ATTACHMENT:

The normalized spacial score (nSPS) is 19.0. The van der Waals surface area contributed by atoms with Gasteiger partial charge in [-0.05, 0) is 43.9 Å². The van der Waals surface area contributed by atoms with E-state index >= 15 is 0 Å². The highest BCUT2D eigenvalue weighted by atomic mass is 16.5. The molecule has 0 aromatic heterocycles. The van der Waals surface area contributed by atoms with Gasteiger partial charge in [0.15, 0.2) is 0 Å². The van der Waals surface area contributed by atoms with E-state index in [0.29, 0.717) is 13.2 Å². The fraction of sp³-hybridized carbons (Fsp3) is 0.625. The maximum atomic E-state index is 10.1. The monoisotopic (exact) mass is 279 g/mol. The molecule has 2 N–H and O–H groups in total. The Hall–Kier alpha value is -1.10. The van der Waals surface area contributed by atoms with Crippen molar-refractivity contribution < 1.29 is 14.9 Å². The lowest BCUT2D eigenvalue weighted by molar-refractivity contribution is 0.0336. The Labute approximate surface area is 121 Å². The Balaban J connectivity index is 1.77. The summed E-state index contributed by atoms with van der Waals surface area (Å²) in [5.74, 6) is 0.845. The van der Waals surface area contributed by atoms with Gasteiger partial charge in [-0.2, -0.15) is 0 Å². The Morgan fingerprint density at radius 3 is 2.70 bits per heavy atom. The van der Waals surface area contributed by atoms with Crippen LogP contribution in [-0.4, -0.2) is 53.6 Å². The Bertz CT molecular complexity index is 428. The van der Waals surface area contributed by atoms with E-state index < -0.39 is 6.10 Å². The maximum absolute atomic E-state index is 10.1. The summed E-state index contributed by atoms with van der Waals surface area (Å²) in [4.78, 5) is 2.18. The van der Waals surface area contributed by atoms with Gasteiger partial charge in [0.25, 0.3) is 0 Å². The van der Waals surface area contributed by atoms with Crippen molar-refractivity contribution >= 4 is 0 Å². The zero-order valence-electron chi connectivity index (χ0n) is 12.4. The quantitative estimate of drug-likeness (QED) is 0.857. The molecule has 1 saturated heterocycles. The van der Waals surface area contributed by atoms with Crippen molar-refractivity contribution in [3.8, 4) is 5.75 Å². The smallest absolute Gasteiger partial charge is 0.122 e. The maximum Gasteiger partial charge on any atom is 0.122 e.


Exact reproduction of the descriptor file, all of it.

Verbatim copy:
The normalized spacial score (nSPS) is 19.0. The van der Waals surface area contributed by atoms with Gasteiger partial charge in [-0.05, 0) is 43.9 Å². The van der Waals surface area contributed by atoms with E-state index >= 15 is 0 Å². The highest BCUT2D eigenvalue weighted by atomic mass is 16.5. The molecule has 0 aromatic heterocycles. The van der Waals surface area contributed by atoms with Gasteiger partial charge in [0.15, 0.2) is 0 Å². The van der Waals surface area contributed by atoms with E-state index in [0.29, 0.717) is 13.2 Å². The fraction of sp³-hybridized carbons (Fsp3) is 0.625. The maximum atomic E-state index is 10.1. The monoisotopic (exact) mass is 279 g/mol. The molecule has 2 N–H and O–H groups in total. The Hall–Kier alpha value is -1.10. The van der Waals surface area contributed by atoms with Crippen molar-refractivity contribution < 1.29 is 14.9 Å². The lowest BCUT2D eigenvalue weighted by molar-refractivity contribution is 0.0336. The Labute approximate surface area is 121 Å². The Balaban J connectivity index is 1.77. The summed E-state index contributed by atoms with van der Waals surface area (Å²) in [5.74, 6) is 0.845. The van der Waals surface area contributed by atoms with Gasteiger partial charge in [-0.2, -0.15) is 0 Å². The Morgan fingerprint density at radius 3 is 2.70 bits per heavy atom. The van der Waals surface area contributed by atoms with Crippen LogP contribution in [-0.4, -0.2) is 53.6 Å². The Bertz CT molecular complexity index is 428. The van der Waals surface area contributed by atoms with E-state index < -0.39 is 6.10 Å². The maximum absolute atomic E-state index is 10.1. The summed E-state index contributed by atoms with van der Waals surface area (Å²) in [4.78, 5) is 2.18. The van der Waals surface area contributed by atoms with Gasteiger partial charge in [0.25, 0.3) is 0 Å². The van der Waals surface area contributed by atoms with Crippen molar-refractivity contribution >= 4 is 0 Å². The zero-order valence-electron chi connectivity index (χ0n) is 12.4. The quantitative estimate of drug-likeness (QED) is 0.857. The molecule has 1 saturated heterocycles. The van der Waals surface area contributed by atoms with Crippen molar-refractivity contribution in [3.8, 4) is 5.75 Å². The smallest absolute Gasteiger partial charge is 0.122 e. The maximum Gasteiger partial charge on any atom is 0.122 e.